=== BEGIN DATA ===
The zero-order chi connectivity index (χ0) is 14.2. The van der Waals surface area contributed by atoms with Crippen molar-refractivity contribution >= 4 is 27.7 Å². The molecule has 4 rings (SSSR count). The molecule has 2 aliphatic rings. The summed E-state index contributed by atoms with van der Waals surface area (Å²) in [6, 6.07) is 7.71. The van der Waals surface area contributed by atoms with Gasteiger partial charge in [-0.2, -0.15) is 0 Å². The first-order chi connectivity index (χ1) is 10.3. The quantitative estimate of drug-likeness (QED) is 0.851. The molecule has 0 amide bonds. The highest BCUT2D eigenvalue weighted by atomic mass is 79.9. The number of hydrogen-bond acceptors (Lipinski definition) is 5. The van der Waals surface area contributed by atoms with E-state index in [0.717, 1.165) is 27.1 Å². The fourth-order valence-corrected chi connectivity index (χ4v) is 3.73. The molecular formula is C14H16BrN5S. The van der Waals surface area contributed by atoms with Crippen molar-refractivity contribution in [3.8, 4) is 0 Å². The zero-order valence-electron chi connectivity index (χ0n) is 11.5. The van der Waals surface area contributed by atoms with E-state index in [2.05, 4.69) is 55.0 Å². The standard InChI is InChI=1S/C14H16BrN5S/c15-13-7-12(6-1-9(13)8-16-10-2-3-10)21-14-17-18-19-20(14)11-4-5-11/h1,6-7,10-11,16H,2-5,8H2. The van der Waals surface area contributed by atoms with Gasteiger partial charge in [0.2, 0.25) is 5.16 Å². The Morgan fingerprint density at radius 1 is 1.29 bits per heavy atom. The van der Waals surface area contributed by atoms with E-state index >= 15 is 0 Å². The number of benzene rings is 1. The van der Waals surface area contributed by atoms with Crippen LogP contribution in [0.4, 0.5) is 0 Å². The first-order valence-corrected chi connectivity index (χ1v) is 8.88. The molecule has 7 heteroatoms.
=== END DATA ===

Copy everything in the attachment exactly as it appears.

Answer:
The zero-order chi connectivity index (χ0) is 14.2. The van der Waals surface area contributed by atoms with Crippen molar-refractivity contribution >= 4 is 27.7 Å². The molecule has 4 rings (SSSR count). The molecule has 2 aliphatic rings. The summed E-state index contributed by atoms with van der Waals surface area (Å²) in [6, 6.07) is 7.71. The van der Waals surface area contributed by atoms with Gasteiger partial charge in [-0.2, -0.15) is 0 Å². The first-order chi connectivity index (χ1) is 10.3. The quantitative estimate of drug-likeness (QED) is 0.851. The molecule has 0 amide bonds. The highest BCUT2D eigenvalue weighted by atomic mass is 79.9. The number of hydrogen-bond acceptors (Lipinski definition) is 5. The van der Waals surface area contributed by atoms with E-state index in [0.717, 1.165) is 27.1 Å². The fourth-order valence-corrected chi connectivity index (χ4v) is 3.73. The molecular formula is C14H16BrN5S. The van der Waals surface area contributed by atoms with Crippen molar-refractivity contribution in [3.8, 4) is 0 Å². The zero-order valence-electron chi connectivity index (χ0n) is 11.5. The van der Waals surface area contributed by atoms with E-state index in [2.05, 4.69) is 55.0 Å². The standard InChI is InChI=1S/C14H16BrN5S/c15-13-7-12(6-1-9(13)8-16-10-2-3-10)21-14-17-18-19-20(14)11-4-5-11/h1,6-7,10-11,16H,2-5,8H2. The van der Waals surface area contributed by atoms with Gasteiger partial charge in [0.2, 0.25) is 5.16 Å². The Morgan fingerprint density at radius 1 is 1.29 bits per heavy atom. The van der Waals surface area contributed by atoms with E-state index >= 15 is 0 Å². The number of benzene rings is 1. The van der Waals surface area contributed by atoms with Crippen LogP contribution in [0.4, 0.5) is 0 Å². The first-order valence-corrected chi connectivity index (χ1v) is 8.88. The molecule has 7 heteroatoms.